But I have come to think that the C&S took advantage of the Postal contract exemption and oriented Car #13 sometimes backwards and sometimes forward to ease stress on the old and aging wood frame of the car to extend the time before it had to be completely rebuilt.

Car #13 was an old DSP&P car and was older than the UP built cars #10,#11, and #12, but was apparently, with rare exception, the only Baggage and Mail Car used on trains #70/#71 after the C&S went to their "Three times a Week" schedule in 1931. There are pictures that show a definite sag in the body and roof of  #13 after 1931, so it had to have spent some time in the Car Shop for some pretty heavy repair work to have been done, but it couldn't have been out of service for too long, so it probably was never totally rebuilt from the 1912 Postal modifications before abandonment. So it had 25 years of heavy service by 1937, and the newer UP cars were pretty well shot at 20 years.

When the old wood coaches on the D&RGW Silverton Branch were rebuilt with steel frames at the Burnham shops in the 1970's, two of the last ones were the old Jackson & Sharpe #319 and the former Parlor Car "Alamosa". Those cars were placed at the end of their trainset and the Carmen had to open the doors and windows first thing every morning to air them out. The crews were amazed in the last year before they were rebuilt that the coupler draft gears didn't pull out of the frames every day.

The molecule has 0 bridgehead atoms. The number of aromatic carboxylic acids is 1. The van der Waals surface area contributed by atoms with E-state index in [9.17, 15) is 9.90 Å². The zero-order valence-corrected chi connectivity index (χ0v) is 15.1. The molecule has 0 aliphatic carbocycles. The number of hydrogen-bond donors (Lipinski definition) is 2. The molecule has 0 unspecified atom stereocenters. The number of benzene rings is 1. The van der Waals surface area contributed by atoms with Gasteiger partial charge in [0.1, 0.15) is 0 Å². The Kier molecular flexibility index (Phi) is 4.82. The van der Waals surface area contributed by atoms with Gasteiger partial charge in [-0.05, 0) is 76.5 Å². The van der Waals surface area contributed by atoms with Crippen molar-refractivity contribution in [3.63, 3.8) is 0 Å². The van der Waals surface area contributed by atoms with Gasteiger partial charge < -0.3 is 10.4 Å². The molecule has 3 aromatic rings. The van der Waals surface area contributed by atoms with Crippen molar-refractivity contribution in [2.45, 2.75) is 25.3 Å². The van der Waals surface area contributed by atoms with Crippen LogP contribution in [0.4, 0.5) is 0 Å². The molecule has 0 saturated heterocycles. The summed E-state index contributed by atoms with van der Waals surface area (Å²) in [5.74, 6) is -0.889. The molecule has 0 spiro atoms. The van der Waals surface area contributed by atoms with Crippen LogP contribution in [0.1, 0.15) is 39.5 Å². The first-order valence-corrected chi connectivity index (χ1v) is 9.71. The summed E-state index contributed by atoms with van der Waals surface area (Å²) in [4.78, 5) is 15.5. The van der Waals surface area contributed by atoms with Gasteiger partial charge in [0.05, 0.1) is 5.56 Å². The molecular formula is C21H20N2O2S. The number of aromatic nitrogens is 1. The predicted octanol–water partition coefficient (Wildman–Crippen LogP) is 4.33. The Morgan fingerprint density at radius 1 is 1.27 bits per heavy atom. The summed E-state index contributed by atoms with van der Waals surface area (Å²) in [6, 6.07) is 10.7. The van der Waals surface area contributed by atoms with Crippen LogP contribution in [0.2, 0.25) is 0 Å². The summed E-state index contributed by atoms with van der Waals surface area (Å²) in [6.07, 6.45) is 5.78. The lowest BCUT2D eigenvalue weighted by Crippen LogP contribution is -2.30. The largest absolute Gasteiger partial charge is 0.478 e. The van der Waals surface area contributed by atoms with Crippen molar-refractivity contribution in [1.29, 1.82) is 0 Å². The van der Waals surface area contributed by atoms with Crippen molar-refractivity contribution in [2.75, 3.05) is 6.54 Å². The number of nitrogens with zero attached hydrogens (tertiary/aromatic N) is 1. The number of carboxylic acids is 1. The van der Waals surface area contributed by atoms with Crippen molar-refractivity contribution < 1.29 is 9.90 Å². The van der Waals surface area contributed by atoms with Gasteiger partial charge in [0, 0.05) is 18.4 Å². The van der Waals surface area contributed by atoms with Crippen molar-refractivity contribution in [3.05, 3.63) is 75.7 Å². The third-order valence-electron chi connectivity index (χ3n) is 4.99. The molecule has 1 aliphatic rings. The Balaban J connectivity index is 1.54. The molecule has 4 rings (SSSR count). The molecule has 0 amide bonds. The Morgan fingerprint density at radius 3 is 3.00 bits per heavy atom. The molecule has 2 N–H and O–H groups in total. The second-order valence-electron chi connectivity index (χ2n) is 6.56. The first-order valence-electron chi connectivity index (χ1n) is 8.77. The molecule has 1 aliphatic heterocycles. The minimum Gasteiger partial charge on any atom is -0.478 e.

Fortunately as modelers, we don't have to worry about the why of things like this, and can rest in comfort that no matter how we orient our mail cars, we are OK. But we can speculate the reason to the end of time.

Rick Steele didn't think my weak frame idea was too likely, but he did agree that Car #13 was probably the only Mail Car used in regular service after 1931. So it had to be the best of an aging group of cars even though it was oldest.    

The C&S was a crafty railroad, and they knew how to economize to get the last day out of all of their equipment. Coaches could be regularly reoriented by flipping the seats, so you don't pay much attention to that, but the mail car is completely obvious when it was turned. That's my story and I'm sticking to it, as they say....
Reply | Threaded
Open this post in threaded view
|  
Report Content as Inappropriate

Re: Which Way is Most Common?

Keith Hayes
This post was updated on .
In reply to this post by Chris Walker
Is the mail end always on the Leadville end of the train?

I have not checked out my model,  but I recall that both ends of the car are blind.

While I like the center door cars, they require scratchbuilding in Sn3. The door with the 1/4 round moulding will take some work. Not to mention the roof. And the signature large brake wheel. And there are other projects in the interim. Perhaps a combination car?

I was surprised as I studied the photos that the car appears to have been rarely turned. It would be much easier to switch the order of cars at each end.